For all of the hours spent seawatching I have not connected with either Cory's or Great Shearwater. The more pragmatic amongst you might point out that SE Kent is not the best place to see either of these species, and I'd have to agree with you. My seawatching time in Cornwall has been limited - a concerted late summer blitz to that fair county should supply me with them if I so desired. Corncrake for the 'southern' birder is unlikely, unless you are the holder of a 'golden ticket' and manage to flush one of these skulkers on passage. I've not been to the breeding stronghold of the Western Isles, although the introduction programme might just up the chances of a chance encounter. The same might be said of Capercaillie - I'm not going to bump into one of these on Leith Hill (Surrey) and if I did I would expect to have my optics confiscated at once. As for Scottish Crossbill, I will ask only this - do they actually exist?

I have been a little lazy in seeking those 'local' species - I could hoover up Heath Fritillary, Lulworth Skipper and Glanville Fritillary was a small amount of effort. maybe 2014 will see me do so.

Just dealing in 'macros', the closest species that evade me are the Foresters (Common, Scarce and Cistus) and Wood Tiger. I know the sites, I've even been to some of them, but my timing has been all to cock.

Leaving the colonising species alone, the one stand out omission for me is Club-tailed Dragonfly. Present nearby in the Thames and Arun basins, this should be easy enough if I put in a bit of time.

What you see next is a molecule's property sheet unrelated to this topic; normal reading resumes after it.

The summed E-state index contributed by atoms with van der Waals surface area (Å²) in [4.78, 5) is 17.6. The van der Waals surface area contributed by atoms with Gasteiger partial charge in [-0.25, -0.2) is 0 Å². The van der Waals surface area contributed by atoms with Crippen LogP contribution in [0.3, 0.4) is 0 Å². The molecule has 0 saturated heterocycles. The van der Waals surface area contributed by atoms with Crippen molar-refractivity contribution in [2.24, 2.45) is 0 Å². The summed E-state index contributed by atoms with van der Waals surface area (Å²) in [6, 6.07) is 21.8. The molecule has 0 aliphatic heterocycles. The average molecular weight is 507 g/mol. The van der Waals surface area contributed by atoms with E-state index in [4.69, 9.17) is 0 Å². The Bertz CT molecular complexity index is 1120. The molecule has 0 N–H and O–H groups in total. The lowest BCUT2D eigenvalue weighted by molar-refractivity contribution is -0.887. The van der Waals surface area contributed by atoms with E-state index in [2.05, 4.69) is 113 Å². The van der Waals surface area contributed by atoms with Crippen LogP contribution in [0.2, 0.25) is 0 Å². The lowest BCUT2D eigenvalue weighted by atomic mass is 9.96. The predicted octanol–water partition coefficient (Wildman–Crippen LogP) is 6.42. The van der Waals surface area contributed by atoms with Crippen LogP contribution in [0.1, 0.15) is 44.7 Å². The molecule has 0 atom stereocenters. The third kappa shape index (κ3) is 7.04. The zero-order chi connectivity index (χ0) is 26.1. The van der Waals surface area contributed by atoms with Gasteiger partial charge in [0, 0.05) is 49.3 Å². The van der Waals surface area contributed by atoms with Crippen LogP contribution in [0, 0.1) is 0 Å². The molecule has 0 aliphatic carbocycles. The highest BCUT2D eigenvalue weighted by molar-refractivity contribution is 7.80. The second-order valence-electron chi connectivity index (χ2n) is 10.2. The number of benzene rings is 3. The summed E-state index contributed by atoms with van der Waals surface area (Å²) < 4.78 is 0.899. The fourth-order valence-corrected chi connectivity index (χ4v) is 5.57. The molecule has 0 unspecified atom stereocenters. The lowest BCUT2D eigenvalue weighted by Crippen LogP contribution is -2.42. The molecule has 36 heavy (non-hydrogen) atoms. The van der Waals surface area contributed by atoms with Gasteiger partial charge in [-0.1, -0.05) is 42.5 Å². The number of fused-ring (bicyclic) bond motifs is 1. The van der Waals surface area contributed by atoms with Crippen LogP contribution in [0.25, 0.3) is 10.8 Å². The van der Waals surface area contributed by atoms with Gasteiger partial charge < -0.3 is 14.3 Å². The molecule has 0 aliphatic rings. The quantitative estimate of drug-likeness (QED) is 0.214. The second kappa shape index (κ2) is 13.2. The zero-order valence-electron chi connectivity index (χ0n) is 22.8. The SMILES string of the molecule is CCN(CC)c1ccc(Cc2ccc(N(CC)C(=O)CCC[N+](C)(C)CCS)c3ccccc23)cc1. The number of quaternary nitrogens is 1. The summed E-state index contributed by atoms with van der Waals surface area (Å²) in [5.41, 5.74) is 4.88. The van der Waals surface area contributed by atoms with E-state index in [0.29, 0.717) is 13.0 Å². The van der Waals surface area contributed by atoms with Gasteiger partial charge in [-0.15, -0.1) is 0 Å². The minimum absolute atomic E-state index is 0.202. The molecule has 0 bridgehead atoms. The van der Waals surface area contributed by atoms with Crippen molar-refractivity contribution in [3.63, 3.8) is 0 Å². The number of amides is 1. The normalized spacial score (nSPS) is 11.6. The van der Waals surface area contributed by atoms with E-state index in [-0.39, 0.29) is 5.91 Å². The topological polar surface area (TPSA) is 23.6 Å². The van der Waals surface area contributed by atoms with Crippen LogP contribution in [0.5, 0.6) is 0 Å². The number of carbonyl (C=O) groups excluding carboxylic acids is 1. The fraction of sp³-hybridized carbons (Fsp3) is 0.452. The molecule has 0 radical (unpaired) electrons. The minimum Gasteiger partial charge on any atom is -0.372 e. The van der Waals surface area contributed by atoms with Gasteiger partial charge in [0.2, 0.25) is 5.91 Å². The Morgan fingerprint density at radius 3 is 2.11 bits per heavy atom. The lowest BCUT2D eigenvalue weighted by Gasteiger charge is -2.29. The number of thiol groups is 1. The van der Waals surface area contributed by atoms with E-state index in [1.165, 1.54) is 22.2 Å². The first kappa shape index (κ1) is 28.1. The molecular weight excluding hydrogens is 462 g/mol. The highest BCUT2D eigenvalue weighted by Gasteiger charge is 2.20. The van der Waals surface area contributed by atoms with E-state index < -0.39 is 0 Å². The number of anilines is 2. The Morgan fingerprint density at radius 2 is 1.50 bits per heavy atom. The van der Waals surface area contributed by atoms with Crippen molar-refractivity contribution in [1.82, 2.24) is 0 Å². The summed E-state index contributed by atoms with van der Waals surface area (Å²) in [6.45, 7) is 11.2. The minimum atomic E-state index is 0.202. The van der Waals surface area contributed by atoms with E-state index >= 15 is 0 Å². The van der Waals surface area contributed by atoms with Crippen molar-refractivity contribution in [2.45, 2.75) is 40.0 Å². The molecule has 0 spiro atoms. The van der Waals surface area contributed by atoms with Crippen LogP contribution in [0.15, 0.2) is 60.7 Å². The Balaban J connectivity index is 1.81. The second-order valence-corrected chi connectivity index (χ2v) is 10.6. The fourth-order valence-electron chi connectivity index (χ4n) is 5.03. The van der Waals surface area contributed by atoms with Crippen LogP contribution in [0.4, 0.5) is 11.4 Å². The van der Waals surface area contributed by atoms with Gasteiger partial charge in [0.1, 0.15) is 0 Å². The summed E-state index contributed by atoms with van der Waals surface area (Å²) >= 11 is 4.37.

There are plenty more, and one of the reasons that spur us on to keep on looking and searching. But it's not all about the lifer, is it.

Monday, 21 October 2013


This afternoon, Blogger announced that it was suspending the site North Downs and beyond until further notice. This has come about after several complaints were received by the company as to the content of the blog and the attitude of its 'owner'.

A spokesperson for Blogger said: "We have been monitoring this site for some time now. We felt compelled to step in as there has been a sudden rise in the number of complaints regarding the tone and direction that the blog is taking."

Blogger has released some of these complaints and they make uncomfortable reading:

"North Downs has become home to a radical ornithological hate preacher who should be deported at once"

"Who on earth does he think he is? Well I'll tell you who he is, a old bitter fool who is out of step with the modern birding world. He can bugger off back to draw brass telescopes and low lists if he wants, but he can leave the rest of us alone!"

"He can stick his Wallcreepers up his *rse, he hasn't seen anything in the field for over twenty years - no, make that thirty years!!"

"This buffoon hides behind pan-listing to make ammends for his poor birding performance. He could wander around Shetland for a year and still not find anything of note. A rank amateur"

"I used to like Steve, but then he went all Victor Meldrew on me."

A petition signed by such bodies as the Surrey Wildlife Trust, the UK400 Club and even some of his closest friends has been handed into Google in an attempt to get the site permanently closed down.

This afternoon Steve Gale released this statement:

"I think it's for the best if I don't post for a while. Modern birders are largely vapid, self-serving and shallow beings, who have invented a world for themselves in which heroism is easily gained by doing very little indeed. The migrations of their cars back and forth across the country is as tiresome as it is predictable. The world does not revolve around the number 400, the call of a Parrot Crossbill or on how many 'rares' you have self-found. This is a world that I breifly inhabited and now turn my back upon."

Blogger canvassed for reaction to his statement at several east coast hot spots, but nobody that was asked had ever heard of him.

Saturday, 19 October 2013

Don't fence me out!